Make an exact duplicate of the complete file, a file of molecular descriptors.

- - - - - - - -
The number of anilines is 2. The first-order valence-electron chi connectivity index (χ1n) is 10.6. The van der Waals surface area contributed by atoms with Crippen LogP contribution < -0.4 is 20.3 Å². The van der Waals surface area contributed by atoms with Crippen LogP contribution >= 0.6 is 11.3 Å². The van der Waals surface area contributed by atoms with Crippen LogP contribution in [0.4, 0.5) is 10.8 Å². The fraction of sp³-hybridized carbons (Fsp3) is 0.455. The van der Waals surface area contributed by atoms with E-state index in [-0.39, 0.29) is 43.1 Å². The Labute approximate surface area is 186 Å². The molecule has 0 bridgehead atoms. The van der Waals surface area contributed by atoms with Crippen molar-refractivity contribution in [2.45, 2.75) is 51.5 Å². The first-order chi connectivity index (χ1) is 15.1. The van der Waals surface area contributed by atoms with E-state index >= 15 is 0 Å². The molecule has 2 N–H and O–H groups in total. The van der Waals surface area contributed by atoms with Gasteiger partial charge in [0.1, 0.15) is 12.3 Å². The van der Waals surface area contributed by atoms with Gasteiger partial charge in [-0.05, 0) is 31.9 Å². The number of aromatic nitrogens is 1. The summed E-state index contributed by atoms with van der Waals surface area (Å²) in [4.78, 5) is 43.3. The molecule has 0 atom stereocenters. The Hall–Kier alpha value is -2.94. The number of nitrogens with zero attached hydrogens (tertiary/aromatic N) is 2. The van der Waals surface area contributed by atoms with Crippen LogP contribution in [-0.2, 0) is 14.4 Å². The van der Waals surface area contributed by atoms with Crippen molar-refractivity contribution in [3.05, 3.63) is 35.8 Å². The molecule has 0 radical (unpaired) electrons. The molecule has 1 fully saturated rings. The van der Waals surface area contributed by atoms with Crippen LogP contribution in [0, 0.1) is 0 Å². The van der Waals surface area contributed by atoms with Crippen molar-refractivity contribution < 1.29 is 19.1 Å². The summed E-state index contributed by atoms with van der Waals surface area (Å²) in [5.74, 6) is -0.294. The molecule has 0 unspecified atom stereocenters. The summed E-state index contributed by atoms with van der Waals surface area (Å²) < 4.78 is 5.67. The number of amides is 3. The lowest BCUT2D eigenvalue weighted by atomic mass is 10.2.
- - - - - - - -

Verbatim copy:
The number of anilines is 2. The first-order valence-electron chi connectivity index (χ1n) is 10.6. The van der Waals surface area contributed by atoms with Crippen LogP contribution < -0.4 is 20.3 Å². The van der Waals surface area contributed by atoms with Crippen LogP contribution >= 0.6 is 11.3 Å². The van der Waals surface area contributed by atoms with Crippen LogP contribution in [0.4, 0.5) is 10.8 Å². The fraction of sp³-hybridized carbons (Fsp3) is 0.455. The van der Waals surface area contributed by atoms with E-state index in [-0.39, 0.29) is 43.1 Å². The Labute approximate surface area is 186 Å². The molecule has 0 bridgehead atoms. The van der Waals surface area contributed by atoms with Crippen molar-refractivity contribution in [2.45, 2.75) is 51.5 Å². The first-order chi connectivity index (χ1) is 15.1. The van der Waals surface area contributed by atoms with E-state index >= 15 is 0 Å². The molecule has 2 N–H and O–H groups in total. The van der Waals surface area contributed by atoms with Gasteiger partial charge in [0.1, 0.15) is 12.3 Å². The van der Waals surface area contributed by atoms with Gasteiger partial charge in [-0.05, 0) is 31.9 Å². The number of aromatic nitrogens is 1. The summed E-state index contributed by atoms with van der Waals surface area (Å²) in [4.78, 5) is 43.3. The molecule has 0 atom stereocenters. The Hall–Kier alpha value is -2.94. The number of nitrogens with zero attached hydrogens (tertiary/aromatic N) is 2. The van der Waals surface area contributed by atoms with Crippen LogP contribution in [-0.2, 0) is 14.4 Å². The van der Waals surface area contributed by atoms with Crippen molar-refractivity contribution in [3.05, 3.63) is 35.8 Å². The molecule has 0 radical (unpaired) electrons. The molecule has 1 fully saturated rings. The van der Waals surface area contributed by atoms with Crippen LogP contribution in [0, 0.1) is 0 Å². The van der Waals surface area contributed by atoms with Crippen molar-refractivity contribution < 1.29 is 19.1 Å². The summed E-state index contributed by atoms with van der Waals surface area (Å²) in [5.74, 6) is -0.294. The molecule has 0 unspecified atom stereocenters. The summed E-state index contributed by atoms with van der Waals surface area (Å²) < 4.78 is 5.67. The number of amides is 3. The lowest BCUT2D eigenvalue weighted by atomic mass is 10.2.